My passion for learning about Missouri’s complex role in the Civil War has been strong ever since I started studying the Civil War. At the beginning of this year I decided that the time had come to contribute to this historiography with a journal article of some sort, and I started hitting the books and the microfilm rolls really hard. In the course of my research I found an intriguing, untold story in Democratic Congressman John Richard Barret, a one-term legislator who happened to be sitting with the Thirty-Sixth Congress (1859-1861) as a representative from St. Louis when the first seven states seceded from the Union. Although Barret is tangentially mentioned by scholars like Louis Gerteis, Adam Arenson, and William Parrish in studies of Missouri’s response to the secession crisis, no historian has previously produced scholarship where he is the central character.
Although Barret has no existing diary entries or letters to study, I managed to find a treasure trove of fascinating speeches and op-eds through newspaper and legislative records. Last month I completed a 9,000 word manuscript, and earlier this week that draft was approved for publication as a journal article. I am now pleased to pass along the news that my article, “Searching for Compromise: Missouri Congressman John Richard Barret’s Fight to Save the Union,” will be published in The Confluence later this fall.
The Confluence is a scholarly magazine based out of Lindenwood University in St. Charles, Missouri. I went to Lindenwood as an undergrad and was enrolled as a student when the publication began in 2009. Since then it has developed a solid readership throughout Missouri and beyond. I believe this article could have been published with a number of reputable Civil War history journals in other parts of the country, but the chance to publish with a magazine rooted in the history of the St. Louis region was very appealing. The Confluence is also dedicated to presenting deeply researched history to a lay audience through accessibly-written articles and a slick graphic design that is visually appealing. Those were also big factors for me in choosing to publish with them.
I won’t give away much here, but a centerpiece of my article is a speech that Barret made to Congress on February 21, 1861, a few short weeks before Abraham Lincoln’s Presidential Inauguration. In that speech he makes a logical, determined argument in favor of compromise over the issue of slavery’s westward expansion. He criticizes extremists from both North and South and, in my opinion, clearly explains how and why most Missourians:
1. preferred a cautious approach to secession
2. supported the Union even after the first seven Southern states seceded
3. understood that leaving the Union would also mean giving up protections for slavery, and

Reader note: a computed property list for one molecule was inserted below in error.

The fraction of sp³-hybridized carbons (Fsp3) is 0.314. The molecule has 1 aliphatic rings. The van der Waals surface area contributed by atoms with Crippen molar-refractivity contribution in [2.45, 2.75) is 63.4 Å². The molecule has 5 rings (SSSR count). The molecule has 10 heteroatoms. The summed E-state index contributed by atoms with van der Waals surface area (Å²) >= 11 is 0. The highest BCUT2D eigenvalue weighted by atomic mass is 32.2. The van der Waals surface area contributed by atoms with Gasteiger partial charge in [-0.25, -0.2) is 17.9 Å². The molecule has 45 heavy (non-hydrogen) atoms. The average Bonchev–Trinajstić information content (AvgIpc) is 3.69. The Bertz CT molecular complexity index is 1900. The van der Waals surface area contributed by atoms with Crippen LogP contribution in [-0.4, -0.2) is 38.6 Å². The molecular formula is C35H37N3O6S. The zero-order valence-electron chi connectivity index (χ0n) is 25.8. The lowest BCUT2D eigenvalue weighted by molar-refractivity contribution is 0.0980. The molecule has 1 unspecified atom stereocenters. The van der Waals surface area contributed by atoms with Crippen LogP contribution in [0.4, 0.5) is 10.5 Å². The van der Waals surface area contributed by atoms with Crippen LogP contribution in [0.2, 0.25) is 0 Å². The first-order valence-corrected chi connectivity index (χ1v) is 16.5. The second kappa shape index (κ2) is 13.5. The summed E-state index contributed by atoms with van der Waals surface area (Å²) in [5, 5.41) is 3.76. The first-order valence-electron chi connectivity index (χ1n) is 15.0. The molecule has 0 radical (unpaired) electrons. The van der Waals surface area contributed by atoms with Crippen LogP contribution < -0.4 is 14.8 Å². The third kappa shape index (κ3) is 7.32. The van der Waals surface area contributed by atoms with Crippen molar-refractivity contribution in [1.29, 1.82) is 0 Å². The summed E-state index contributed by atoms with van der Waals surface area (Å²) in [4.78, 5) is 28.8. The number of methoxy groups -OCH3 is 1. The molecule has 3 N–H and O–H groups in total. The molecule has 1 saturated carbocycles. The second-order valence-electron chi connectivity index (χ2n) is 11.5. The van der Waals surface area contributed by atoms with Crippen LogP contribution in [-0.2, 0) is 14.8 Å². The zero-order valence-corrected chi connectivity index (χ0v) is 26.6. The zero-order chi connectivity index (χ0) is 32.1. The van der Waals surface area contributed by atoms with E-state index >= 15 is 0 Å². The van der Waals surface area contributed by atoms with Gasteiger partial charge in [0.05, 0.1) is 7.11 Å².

4. believed a protracted civil war would ultimately lead to some of the bloodiest consequences being played out in border slave states like Missouri.
For those interested in obtaining a copy of this article, I will have more info in the fall. Stay tuned!
Next week I’ll be heading out to Indianapolis to attend my fourth straight Annual Meeting of the National Council on Public History. I lived in Indy for two years while pursuing my Master’s degree at IUPUI and am looking forward to seeing a lot of my old friends inside and outside the public history field while there.
I initially planned on keeping my obligations light for this conference compared to past years, but that changed quickly. As co-chair of the NCPH Professional Development Committee I helped organize this year’s Speed Networking session and will be emceeing the actual event. I was also asked to moderate/facilitate a really fascinating panel on Friday, April 21st at 3:30PM: “Touring Sites of Nostalgia and Violence: Historical Tourism and Memory in Germany, Poland, Turkey, and the United States.” Each presenter is really talented and the conversation should be fascinating. On top of these events I’ll be mentoring a grad student throughout the conference and will help run the Professional Development Committee’s yearly meeting at the conference.
Last year’s conference theme was “Challenging the Exclusive Past,” and I came away thinking that the actual theme was “Challenging the Exclusive Public Historian.” This year’s theme is “The Middle: Where Did We Come From? Where Are We Going?” I’m not sure what to make of this theme right now because “The Middle” seems like an ambiguous term in the context of public history, but hopefully after what will turn out to be a fruitful meeting my thoughts will clarify afterwords. Stay tuned!
Readers may remember that when the NFL St. Louis Rams moved back to Los Angeles last year after twenty years in the Midwest, I wrote an essay for Sport in American History outlining my personal connection to the Rams and the political situation that had been brewing for years which allowed for the Rams to move back to L.A. About a week ago I was invited to contribute some more thoughts on NFL franchise relocation for a new roundtable discussion the website proposed in reaction to news of the San Diego Chargers moving to L.A. and the Oakland Raiders getting closer to moving to Las Vegas. You can read this roundtable discussion here.